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Death Toll Rises After Nigeria Blast - 2002-02-02

Officials in Nigeria say the death toll from last Sunday's explosions at a munitions depot in the commercial capital, Lagos, has risen above 1,000. Rescue efforts continue, with volunteers searching a canal where victims drowned as they tried to escape the blasts.

Word of the latest death toll came from Lagos state officials on Saturday, nearly a week after a fire at a munitions depot in the densely populated Ikeja district triggered a series of explosions.

The greatest loss of life occurred at a nearby canal, where hundreds of people - many of them children - slipped and drowned as they ran from the blasts. Rescue efforts continued in recent days, with volunteers diving into the murky waters to search for more victims. Scores of people remained listed as missing Saturday.

Burning shrapnel from the explosions set fire to homes across a wide area, leaving thousands of people homeless. Red Cross officials say at least 11,000 people lost their homes as a result of the blasts.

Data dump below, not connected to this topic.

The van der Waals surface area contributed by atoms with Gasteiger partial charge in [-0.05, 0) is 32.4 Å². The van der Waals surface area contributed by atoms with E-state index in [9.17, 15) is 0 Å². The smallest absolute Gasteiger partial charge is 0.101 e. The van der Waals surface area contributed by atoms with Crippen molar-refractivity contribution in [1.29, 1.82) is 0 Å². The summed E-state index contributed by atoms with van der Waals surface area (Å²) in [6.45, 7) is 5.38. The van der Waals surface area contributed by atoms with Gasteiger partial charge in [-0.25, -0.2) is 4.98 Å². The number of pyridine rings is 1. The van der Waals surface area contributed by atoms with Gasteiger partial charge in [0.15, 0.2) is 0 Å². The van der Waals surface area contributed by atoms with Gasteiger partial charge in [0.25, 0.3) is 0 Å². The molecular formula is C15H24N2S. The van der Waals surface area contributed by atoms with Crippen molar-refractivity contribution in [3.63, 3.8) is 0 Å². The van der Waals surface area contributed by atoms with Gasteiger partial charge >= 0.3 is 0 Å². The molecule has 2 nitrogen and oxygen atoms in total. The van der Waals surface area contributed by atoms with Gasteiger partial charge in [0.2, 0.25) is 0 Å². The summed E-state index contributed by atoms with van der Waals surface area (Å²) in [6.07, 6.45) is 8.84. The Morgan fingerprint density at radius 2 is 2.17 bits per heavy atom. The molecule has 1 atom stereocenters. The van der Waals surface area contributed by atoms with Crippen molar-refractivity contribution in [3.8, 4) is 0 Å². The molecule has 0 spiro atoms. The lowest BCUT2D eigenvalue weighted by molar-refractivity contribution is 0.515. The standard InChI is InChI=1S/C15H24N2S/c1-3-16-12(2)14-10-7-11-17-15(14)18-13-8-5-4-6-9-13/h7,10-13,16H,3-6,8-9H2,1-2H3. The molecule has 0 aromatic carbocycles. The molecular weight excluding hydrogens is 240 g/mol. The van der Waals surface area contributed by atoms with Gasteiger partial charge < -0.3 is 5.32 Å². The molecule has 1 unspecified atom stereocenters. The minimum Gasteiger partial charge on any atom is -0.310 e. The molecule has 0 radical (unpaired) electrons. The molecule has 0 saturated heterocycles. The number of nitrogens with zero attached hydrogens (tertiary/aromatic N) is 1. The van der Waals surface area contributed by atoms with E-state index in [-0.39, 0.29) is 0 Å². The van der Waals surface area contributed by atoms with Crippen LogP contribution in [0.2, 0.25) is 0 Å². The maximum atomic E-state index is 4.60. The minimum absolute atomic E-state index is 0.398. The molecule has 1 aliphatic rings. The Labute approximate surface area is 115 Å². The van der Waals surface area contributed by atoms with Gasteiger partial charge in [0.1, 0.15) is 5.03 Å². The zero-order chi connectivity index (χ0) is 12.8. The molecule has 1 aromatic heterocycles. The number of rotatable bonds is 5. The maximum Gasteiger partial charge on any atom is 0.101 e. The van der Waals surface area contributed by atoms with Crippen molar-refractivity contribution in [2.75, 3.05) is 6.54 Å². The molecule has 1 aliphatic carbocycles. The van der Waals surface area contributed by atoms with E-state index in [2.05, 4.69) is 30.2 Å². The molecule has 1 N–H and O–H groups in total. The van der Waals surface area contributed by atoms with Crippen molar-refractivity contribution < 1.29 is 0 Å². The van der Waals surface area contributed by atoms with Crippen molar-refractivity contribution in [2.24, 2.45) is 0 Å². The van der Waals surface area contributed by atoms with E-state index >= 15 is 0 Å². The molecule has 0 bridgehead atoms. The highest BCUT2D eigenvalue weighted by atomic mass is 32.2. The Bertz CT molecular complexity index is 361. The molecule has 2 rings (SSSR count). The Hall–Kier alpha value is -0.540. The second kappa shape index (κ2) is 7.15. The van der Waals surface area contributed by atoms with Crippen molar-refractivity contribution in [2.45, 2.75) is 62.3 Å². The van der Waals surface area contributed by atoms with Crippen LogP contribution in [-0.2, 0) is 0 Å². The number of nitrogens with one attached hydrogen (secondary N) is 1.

Relief efforts suffered a setback late Friday when a fire destroyed one of the Red Cross's main warehouses at a military facility in Lagos. Nigerian Red Cross Secretary-General Abiadun Orebiyi told VOA Saturday a large amount of supplies badly needed by the explosion victims was lost.

"We [had] recently replenished it with blankets, mats, pots, a lot of things," he explained. "We could not salvage anything at all."

It is not yet clear what started the blaze. Mr. Orebiyi says the supplies lost in the fire at the warehouse amount to nearly $400,000.

The Nigerian Red Cross is appealing for donations to replace the supplies that were destroyed.

The government, meanwhile, has promised to assist the homeless victims. Officials say they will be moved to temporary shelters at army barracks in Lagos in the coming days.